Santander, in case you were not aware, is not part of the Spanish Basque region. It is the capital of Cantabria, a different area altogether, but also lies along the northern coast. The city is roughly two hours by bus from Bilbao. things to do in santander
Santander is not a city that would pop in a tourist’s mind. What are entertaining things to do in Santander, anyway?
However, I have a somewhat personal connection to it: one of my lovely colleagues that I used to work with was born and bred in Santander. It was a perfect opportunity to feed my curiosity on how a native resident goes about their daily life in their city. I could imagine myself as my colleague, thinking of how she views familiar streets and shops, and how a tourist like me will take it in.
We were travelling out of season which the weather is touch-and-go. Unlike in Bilbao where our luck with good weather ran out, we had lovely sunshine while in Santander. We stayed at Hotel Bahía Santander, a four-star establishment and generally priced at a rate that we as budget travellers don’t go for.
But — and take note of this TRAVEL TIP — travelling out of season means cheaper flights and accommodation prices! The rate was low enough for our budget, and it was the best one we stayed at in terms of comfort. I honestly did not want to leave the room because the bed was comfy and we had a nice view!
I know what you’re thinking! “Really, Gemma, this is your definition of ‘a nice view’?!”
It’s a personal preference, okay? I liked seeing the streets from our windows. It made me visualise where we could go exploring because we did not do much research other than how to get to the city and where to stay.
Playing things by ear, that’s how my husband and I roll.
TAKE NOTE: Hotel Bahía Santander do have rooms providing unobstructed views of Bahía de Santander which gleams brightly blue when the sun is out.
After dumping our bags at the hotel, we were perfectly in time for lunch. Aforementioned colleague recommended Cadelo but they were closed for the season! I obviously did not think about that! I was so disappointed. We ended up in nearby Bodega del Riojano and sat at the bar area, ordered some pintxos and killed time reading.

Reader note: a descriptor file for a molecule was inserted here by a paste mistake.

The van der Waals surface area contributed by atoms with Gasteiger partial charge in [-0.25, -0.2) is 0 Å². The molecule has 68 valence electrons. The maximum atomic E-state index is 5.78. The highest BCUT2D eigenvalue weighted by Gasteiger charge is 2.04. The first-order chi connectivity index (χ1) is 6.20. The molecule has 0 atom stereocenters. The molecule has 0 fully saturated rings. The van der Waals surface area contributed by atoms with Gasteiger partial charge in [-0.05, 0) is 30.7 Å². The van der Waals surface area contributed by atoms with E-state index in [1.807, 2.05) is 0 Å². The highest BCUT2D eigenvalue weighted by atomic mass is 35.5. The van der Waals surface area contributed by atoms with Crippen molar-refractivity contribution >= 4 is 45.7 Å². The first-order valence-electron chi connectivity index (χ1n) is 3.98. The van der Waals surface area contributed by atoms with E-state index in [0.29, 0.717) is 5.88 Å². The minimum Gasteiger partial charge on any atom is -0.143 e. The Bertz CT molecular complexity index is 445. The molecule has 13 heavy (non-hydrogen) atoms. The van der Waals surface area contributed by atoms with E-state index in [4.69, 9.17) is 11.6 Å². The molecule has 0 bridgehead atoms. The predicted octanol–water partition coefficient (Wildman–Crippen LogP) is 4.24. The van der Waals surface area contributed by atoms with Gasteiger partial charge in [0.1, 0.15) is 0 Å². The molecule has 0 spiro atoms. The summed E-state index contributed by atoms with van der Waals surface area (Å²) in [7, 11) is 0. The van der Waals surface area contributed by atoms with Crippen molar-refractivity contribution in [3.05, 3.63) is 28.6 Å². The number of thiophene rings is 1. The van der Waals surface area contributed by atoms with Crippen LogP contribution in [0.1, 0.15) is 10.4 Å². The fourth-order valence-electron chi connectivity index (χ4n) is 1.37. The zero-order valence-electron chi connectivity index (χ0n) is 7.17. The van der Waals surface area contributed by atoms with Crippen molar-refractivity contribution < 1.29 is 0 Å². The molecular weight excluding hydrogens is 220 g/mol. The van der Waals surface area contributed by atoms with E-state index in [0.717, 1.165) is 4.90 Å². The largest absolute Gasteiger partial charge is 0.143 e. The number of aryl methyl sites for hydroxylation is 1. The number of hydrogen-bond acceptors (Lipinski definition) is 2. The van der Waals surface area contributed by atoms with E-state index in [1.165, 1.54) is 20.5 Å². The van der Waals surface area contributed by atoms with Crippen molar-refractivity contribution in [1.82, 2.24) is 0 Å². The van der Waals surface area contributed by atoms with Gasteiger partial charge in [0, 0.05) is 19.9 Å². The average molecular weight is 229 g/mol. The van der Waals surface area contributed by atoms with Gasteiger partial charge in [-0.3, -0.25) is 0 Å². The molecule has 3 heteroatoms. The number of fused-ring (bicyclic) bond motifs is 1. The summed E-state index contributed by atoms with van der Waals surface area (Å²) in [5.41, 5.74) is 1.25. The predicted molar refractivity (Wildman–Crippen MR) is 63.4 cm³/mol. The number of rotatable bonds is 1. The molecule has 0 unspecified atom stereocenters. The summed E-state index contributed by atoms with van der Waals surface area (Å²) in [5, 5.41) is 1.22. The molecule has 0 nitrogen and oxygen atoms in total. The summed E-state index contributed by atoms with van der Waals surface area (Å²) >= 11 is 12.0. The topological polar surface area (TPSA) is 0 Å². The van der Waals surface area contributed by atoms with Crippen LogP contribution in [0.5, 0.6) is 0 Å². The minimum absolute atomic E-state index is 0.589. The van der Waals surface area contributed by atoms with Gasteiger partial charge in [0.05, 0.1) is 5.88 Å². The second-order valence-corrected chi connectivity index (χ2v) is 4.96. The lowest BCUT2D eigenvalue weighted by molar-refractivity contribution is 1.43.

We wandered around the streets after getting filled up before making another stop at a random pub along the main pedestrian thoroughfare. One of the most memorable moments during this trip was sitting outside that pub, sipping red vino while reading an enjoyable book!
I try to check out bookshops in every city we visit and share it with book lovers online. I usually use Google to find them. One of the top results was Estudio, which was right across from the massive post office building very near to our hotel.
Most of the books were in Spanish (of course), although I spotted a few English ones here and there. There were also some Spanish versions of contemporary English books, as well as some bookstagram-worthy stationery! (You’ll only understand this if you’re on bookstagram!)
I also accidentally found Librería Gil when we were making our way back to the hotel from a massive walk! Unfortunately, my feet were positively dying at that point, so I just had a quick look around and was in no mood to take any photos. I liked it better than Estudio. I wish I could show you why but self-preservation came first! If you do find yourself in Santander though, don’t miss Librería Gil!
“Okay, that’s lovely, but you haven’t mentioned any significant things to do in Santander!”
*sigh* Don’t you chill out and try to take a city in, watching the locals, thinking if you could live there, randomly musing? Travel is not just about ticking off the major tourist spots so you can brag to your friends and anyone who cares to listen that you’ve been here, there, and everywhere.
I mean, sure, you do you if that’s how you prefer it. But frankly? I think you’re missing out.
We only had one full day in Santander, and that was allocated as sightseeing day.
We took the bus to Península de la Magdalena, where the Palacio de la Magdalena stands. It was initially constructed for the use of the Spanish royal family as a summer residence, but now it is used as a conference and meeting hall. And unfortunately, you are not allowed inside if your only business is to look around.
I did not know this before coming (the perils of winging it), so I was kind of miffed. It looks quite beautiful outside and I was really keen to see the architecture indoors.